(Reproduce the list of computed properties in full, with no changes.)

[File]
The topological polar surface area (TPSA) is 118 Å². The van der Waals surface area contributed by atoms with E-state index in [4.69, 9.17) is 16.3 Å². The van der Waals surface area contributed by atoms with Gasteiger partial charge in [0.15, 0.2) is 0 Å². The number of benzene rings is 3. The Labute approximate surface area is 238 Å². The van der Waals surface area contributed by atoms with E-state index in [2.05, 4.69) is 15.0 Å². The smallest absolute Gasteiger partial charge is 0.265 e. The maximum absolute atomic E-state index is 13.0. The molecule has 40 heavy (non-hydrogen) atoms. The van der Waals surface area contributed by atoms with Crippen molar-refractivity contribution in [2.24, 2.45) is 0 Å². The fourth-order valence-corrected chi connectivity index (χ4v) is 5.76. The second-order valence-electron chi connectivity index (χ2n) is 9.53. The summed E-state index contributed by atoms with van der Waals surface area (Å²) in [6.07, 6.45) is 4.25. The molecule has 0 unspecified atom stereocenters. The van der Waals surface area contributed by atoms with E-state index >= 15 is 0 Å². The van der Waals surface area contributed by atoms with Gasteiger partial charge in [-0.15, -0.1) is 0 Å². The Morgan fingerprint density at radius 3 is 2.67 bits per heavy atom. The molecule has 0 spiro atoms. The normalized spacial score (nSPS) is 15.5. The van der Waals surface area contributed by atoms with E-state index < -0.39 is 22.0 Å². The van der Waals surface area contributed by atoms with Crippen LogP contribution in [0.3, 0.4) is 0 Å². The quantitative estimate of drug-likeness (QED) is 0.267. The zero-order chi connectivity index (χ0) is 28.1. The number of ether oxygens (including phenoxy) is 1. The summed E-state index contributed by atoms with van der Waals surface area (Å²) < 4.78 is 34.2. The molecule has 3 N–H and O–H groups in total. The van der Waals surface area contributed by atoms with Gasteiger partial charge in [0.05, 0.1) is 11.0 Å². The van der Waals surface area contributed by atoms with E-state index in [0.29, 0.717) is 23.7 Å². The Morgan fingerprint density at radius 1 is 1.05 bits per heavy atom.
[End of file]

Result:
The topological polar surface area (TPSA) is 118 Å². The van der Waals surface area contributed by atoms with E-state index in [4.69, 9.17) is 16.3 Å². The van der Waals surface area contributed by atoms with Gasteiger partial charge in [0.15, 0.2) is 0 Å². The number of benzene rings is 3. The Labute approximate surface area is 238 Å². The van der Waals surface area contributed by atoms with E-state index in [2.05, 4.69) is 15.0 Å². The smallest absolute Gasteiger partial charge is 0.265 e. The maximum absolute atomic E-state index is 13.0. The molecule has 40 heavy (non-hydrogen) atoms. The van der Waals surface area contributed by atoms with Crippen molar-refractivity contribution in [2.24, 2.45) is 0 Å². The fourth-order valence-corrected chi connectivity index (χ4v) is 5.76. The second-order valence-electron chi connectivity index (χ2n) is 9.53. The summed E-state index contributed by atoms with van der Waals surface area (Å²) in [6.07, 6.45) is 4.25. The molecule has 0 unspecified atom stereocenters. The van der Waals surface area contributed by atoms with E-state index >= 15 is 0 Å². The van der Waals surface area contributed by atoms with Gasteiger partial charge in [-0.15, -0.1) is 0 Å². The Morgan fingerprint density at radius 3 is 2.67 bits per heavy atom. The molecule has 0 spiro atoms. The normalized spacial score (nSPS) is 15.5. The van der Waals surface area contributed by atoms with E-state index < -0.39 is 22.0 Å². The van der Waals surface area contributed by atoms with Crippen LogP contribution in [0.3, 0.4) is 0 Å². The quantitative estimate of drug-likeness (QED) is 0.267. The zero-order chi connectivity index (χ0) is 28.1. The number of ether oxygens (including phenoxy) is 1. The summed E-state index contributed by atoms with van der Waals surface area (Å²) < 4.78 is 34.2. The molecule has 3 N–H and O–H groups in total. The van der Waals surface area contributed by atoms with Gasteiger partial charge in [0.05, 0.1) is 11.0 Å². The van der Waals surface area contributed by atoms with E-state index in [0.29, 0.717) is 23.7 Å². The Morgan fingerprint density at radius 1 is 1.05 bits per heavy atom.